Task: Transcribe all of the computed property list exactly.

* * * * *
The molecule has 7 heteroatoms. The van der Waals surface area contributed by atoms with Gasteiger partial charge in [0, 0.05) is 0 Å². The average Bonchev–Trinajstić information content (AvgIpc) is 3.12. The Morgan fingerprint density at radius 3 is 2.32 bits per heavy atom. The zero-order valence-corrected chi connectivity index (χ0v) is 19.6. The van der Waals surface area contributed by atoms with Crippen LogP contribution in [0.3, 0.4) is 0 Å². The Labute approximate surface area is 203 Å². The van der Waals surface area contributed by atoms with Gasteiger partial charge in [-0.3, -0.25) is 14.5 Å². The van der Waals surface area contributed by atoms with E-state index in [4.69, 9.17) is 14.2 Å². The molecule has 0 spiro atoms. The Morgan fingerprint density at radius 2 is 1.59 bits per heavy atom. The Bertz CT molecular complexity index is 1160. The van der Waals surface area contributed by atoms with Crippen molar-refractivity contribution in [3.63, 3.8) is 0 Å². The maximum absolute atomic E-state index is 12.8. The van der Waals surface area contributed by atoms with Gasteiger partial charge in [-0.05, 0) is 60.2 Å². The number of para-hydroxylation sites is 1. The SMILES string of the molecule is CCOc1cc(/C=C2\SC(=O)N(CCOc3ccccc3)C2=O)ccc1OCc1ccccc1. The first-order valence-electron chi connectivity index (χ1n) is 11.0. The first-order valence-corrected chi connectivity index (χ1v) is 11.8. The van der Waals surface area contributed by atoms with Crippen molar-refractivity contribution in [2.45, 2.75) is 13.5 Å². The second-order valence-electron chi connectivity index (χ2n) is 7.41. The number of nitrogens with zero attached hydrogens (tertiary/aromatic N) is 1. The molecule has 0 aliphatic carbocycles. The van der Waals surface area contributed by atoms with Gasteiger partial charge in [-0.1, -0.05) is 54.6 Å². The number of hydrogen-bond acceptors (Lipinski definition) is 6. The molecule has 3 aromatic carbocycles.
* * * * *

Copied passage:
The molecule has 7 heteroatoms. The van der Waals surface area contributed by atoms with Gasteiger partial charge in [0, 0.05) is 0 Å². The average Bonchev–Trinajstić information content (AvgIpc) is 3.12. The Morgan fingerprint density at radius 3 is 2.32 bits per heavy atom. The zero-order valence-corrected chi connectivity index (χ0v) is 19.6. The van der Waals surface area contributed by atoms with Crippen LogP contribution in [0.3, 0.4) is 0 Å². The Labute approximate surface area is 203 Å². The van der Waals surface area contributed by atoms with Gasteiger partial charge in [-0.3, -0.25) is 14.5 Å². The van der Waals surface area contributed by atoms with E-state index in [4.69, 9.17) is 14.2 Å². The molecule has 0 spiro atoms. The Morgan fingerprint density at radius 2 is 1.59 bits per heavy atom. The Bertz CT molecular complexity index is 1160. The van der Waals surface area contributed by atoms with Crippen molar-refractivity contribution in [3.63, 3.8) is 0 Å². The maximum absolute atomic E-state index is 12.8. The van der Waals surface area contributed by atoms with Gasteiger partial charge in [-0.05, 0) is 60.2 Å². The number of para-hydroxylation sites is 1. The SMILES string of the molecule is CCOc1cc(/C=C2\SC(=O)N(CCOc3ccccc3)C2=O)ccc1OCc1ccccc1. The first-order valence-electron chi connectivity index (χ1n) is 11.0. The first-order valence-corrected chi connectivity index (χ1v) is 11.8. The van der Waals surface area contributed by atoms with Crippen molar-refractivity contribution in [2.45, 2.75) is 13.5 Å². The second-order valence-electron chi connectivity index (χ2n) is 7.41. The number of nitrogens with zero attached hydrogens (tertiary/aromatic N) is 1. The molecule has 0 aliphatic carbocycles. The van der Waals surface area contributed by atoms with Gasteiger partial charge in [-0.1, -0.05) is 54.6 Å². The number of hydrogen-bond acceptors (Lipinski definition) is 6. The molecule has 3 aromatic carbocycles.